Everlasting Nation Museum  Hixson, Tennessee



Corrie Ten Boom

Holocaust survivor

It is a privilege and inspirational challenge to 'walk in Corrie's shoes', if only in costume and presentation...

Corrie ten Boom was born on April 15, 1892, in Haarlem, Holland. The youngest of four children, she grew up in a home rich in love. Her mother's three sisters shared the humble Ten Boom home that also housed the family business, a watch shop. Like her grandfather and father, Corrie was a watchmaker. In fact, she was the first licensed woman watchmaker in all of Holland. Corrie's brother, Wilhelm, and sister, Nollie, married and had families of their own. Her older sister, Betsie, chose not to wed due to her ill health. After the passing of her mother and three aunts, Corrie and Betsie lived in the house of their birth with their father caring for one another and running the watch shop.

From early childhood, Corrie observed her parents’ lifestyle which demonstrated the value of every life, regardless of color or creed. Devout Christians, the life of Corrie and her family was one of routine and peace until 1940, when the Nazis invaded the Netherlands. In 1942, she and her family became very active in the Dutch underground aiding and hiding Jews. In the Ten Boom home, a secret room was built into Corrie's third floor bedroom. Entering through a sliding panel in a closet, their refugees had to crawl in on their hands and knees to hide in the 30 inch deep medium wardrobe. In addition to the hiding place, an electronic buzzer was installed to warn the residents in the event of a raid.

On February 29, 1944 the Nazis raided the ten Boom house. Six people escaped detection in the secret room, but Corrie, her father, sisters and brother, along with some 25 others, were arrested for their work with the resistance.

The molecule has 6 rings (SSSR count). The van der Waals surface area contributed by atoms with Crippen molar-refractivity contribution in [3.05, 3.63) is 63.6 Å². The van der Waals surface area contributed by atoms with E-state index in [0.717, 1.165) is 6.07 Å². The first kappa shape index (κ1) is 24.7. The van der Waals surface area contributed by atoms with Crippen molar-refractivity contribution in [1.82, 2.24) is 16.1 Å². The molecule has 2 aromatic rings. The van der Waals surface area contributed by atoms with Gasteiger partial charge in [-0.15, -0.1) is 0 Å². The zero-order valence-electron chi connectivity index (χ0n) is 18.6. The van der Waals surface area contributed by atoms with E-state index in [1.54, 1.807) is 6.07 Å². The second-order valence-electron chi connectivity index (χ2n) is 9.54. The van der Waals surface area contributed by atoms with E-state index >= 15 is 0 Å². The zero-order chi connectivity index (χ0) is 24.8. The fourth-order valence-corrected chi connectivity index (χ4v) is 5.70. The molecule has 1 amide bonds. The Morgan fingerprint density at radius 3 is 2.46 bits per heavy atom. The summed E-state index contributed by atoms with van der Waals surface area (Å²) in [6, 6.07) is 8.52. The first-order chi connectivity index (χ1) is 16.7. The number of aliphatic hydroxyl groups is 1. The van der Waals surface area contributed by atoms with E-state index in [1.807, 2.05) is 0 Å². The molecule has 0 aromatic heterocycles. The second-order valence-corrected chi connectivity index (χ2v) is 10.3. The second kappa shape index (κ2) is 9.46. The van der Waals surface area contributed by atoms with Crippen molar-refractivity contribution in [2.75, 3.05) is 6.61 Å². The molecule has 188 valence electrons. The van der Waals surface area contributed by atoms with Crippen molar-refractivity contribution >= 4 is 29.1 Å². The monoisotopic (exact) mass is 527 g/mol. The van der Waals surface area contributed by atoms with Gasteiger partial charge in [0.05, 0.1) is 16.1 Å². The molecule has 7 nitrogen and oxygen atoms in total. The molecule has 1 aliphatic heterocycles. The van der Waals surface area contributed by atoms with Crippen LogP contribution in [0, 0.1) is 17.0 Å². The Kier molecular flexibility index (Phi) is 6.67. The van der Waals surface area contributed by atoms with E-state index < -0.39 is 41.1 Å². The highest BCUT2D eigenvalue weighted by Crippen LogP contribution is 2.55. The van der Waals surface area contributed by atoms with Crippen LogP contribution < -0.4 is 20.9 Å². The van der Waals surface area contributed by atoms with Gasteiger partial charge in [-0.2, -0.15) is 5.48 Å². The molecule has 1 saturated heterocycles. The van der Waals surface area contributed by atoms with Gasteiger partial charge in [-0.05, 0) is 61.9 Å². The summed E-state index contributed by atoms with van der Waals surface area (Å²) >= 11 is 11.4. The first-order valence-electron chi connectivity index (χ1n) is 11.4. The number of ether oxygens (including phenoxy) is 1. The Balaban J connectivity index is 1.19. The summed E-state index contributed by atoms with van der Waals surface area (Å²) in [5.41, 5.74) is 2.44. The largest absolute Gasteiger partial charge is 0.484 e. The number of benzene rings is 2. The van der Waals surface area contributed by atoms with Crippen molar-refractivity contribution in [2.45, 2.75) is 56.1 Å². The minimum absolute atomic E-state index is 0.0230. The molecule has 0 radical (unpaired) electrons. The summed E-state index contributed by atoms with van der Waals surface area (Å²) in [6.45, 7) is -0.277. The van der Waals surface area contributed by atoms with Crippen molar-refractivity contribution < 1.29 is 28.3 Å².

While most of the family members were released, Father ten Boom, age 84, died in prison after 10 days. Corrie and Betsie were held for ten months in 3 different prisons. In September of 1944, the sisters were transported like cattle in boxcars to Ravensbruck, a concentration camp in Germany. There they were exposed to the deplorable conditions, humiliations, hard labor and cruel beatings experienced by all individuals interned within the camps. In spite of the hateful environment, Corrie and Betsie delivered the message of God's love to their fellow prisoners and captors. Malnourished and weakened by the harsh treatment, Betsie eventually died at the age of 59 in early December 1944. Days after Betsie's death, Corrie was released under the pretense of having completed her sentence. She later learned that her release was due to a clerical error and shortly after her discharge, all of the women her age (52 years and older) being held at Ravensbruck were executed.

Corrie returned home to Haarlem, Holland where she set up rehabilitation centers for people of all races and creeds in an effort to bring healing and comfort after the ravages of World War II. Corrie embraced the words of her sister, Betsie, who said, “There is no pit so deep that God’s love is not deeper still”. Over the next 33 years Corrie traveled to some 60 countries, sharing a message of hope, forgiveness, and love.

The nation of Israel honored Corrie ten Boom naming her ‘Righteous Among the Nations’. She was also recognized for her work in the Netherlands and knighted by the Queen. A museum in Haarlem is dedicated to her and her family. Many books have been written by Corrie and a deeply moving film, “The Hiding Place”, was produced by World Wide Pictures in 1975. She spent her latter years in Orange, California and although successive strokes left her an invalid, all who visited Corrie commented on the peace and presence of God that she continued to emanate. A remarkable woman in many aspects, she died on her birthday –April 15, 1983 – at the age of 91.

It is an honor and pleasure to continue her ministry of love and reconciliation through “A Visit with Corrie”.